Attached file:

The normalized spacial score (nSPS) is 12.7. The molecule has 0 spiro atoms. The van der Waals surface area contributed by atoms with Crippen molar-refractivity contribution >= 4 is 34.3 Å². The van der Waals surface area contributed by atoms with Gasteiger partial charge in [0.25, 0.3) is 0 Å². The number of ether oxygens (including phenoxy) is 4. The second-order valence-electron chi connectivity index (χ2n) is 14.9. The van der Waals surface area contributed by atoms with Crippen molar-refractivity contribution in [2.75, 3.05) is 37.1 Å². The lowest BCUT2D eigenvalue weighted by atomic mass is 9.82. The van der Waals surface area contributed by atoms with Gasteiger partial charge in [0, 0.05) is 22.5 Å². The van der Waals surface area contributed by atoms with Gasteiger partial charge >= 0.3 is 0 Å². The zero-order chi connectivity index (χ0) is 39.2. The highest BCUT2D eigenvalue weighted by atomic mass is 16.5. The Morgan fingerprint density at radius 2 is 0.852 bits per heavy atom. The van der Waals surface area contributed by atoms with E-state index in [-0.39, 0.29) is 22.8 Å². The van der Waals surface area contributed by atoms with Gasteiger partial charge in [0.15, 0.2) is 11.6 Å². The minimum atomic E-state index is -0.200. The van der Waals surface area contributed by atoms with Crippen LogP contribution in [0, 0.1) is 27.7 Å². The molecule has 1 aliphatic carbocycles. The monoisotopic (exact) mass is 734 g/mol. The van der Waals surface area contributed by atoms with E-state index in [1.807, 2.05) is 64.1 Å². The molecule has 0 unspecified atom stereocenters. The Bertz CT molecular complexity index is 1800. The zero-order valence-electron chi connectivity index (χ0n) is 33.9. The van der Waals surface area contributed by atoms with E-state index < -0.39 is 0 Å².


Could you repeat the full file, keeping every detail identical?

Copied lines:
The normalized spacial score (nSPS) is 12.7. The molecule has 0 spiro atoms. The van der Waals surface area contributed by atoms with Crippen molar-refractivity contribution >= 4 is 34.3 Å². The van der Waals surface area contributed by atoms with Gasteiger partial charge in [0.25, 0.3) is 0 Å². The number of ether oxygens (including phenoxy) is 4. The second-order valence-electron chi connectivity index (χ2n) is 14.9. The van der Waals surface area contributed by atoms with Crippen molar-refractivity contribution in [2.75, 3.05) is 37.1 Å². The lowest BCUT2D eigenvalue weighted by atomic mass is 9.82. The van der Waals surface area contributed by atoms with Gasteiger partial charge in [0, 0.05) is 22.5 Å². The van der Waals surface area contributed by atoms with Gasteiger partial charge >= 0.3 is 0 Å². The zero-order chi connectivity index (χ0) is 39.2. The highest BCUT2D eigenvalue weighted by atomic mass is 16.5. The Morgan fingerprint density at radius 2 is 0.852 bits per heavy atom. The van der Waals surface area contributed by atoms with E-state index in [-0.39, 0.29) is 22.8 Å². The van der Waals surface area contributed by atoms with Gasteiger partial charge in [0.15, 0.2) is 11.6 Å². The minimum atomic E-state index is -0.200. The van der Waals surface area contributed by atoms with Crippen LogP contribution in [0, 0.1) is 27.7 Å². The molecule has 1 aliphatic carbocycles. The monoisotopic (exact) mass is 734 g/mol. The van der Waals surface area contributed by atoms with E-state index in [1.807, 2.05) is 64.1 Å². The molecule has 0 unspecified atom stereocenters. The Bertz CT molecular complexity index is 1800. The zero-order valence-electron chi connectivity index (χ0n) is 33.9. The van der Waals surface area contributed by atoms with E-state index < -0.39 is 0 Å².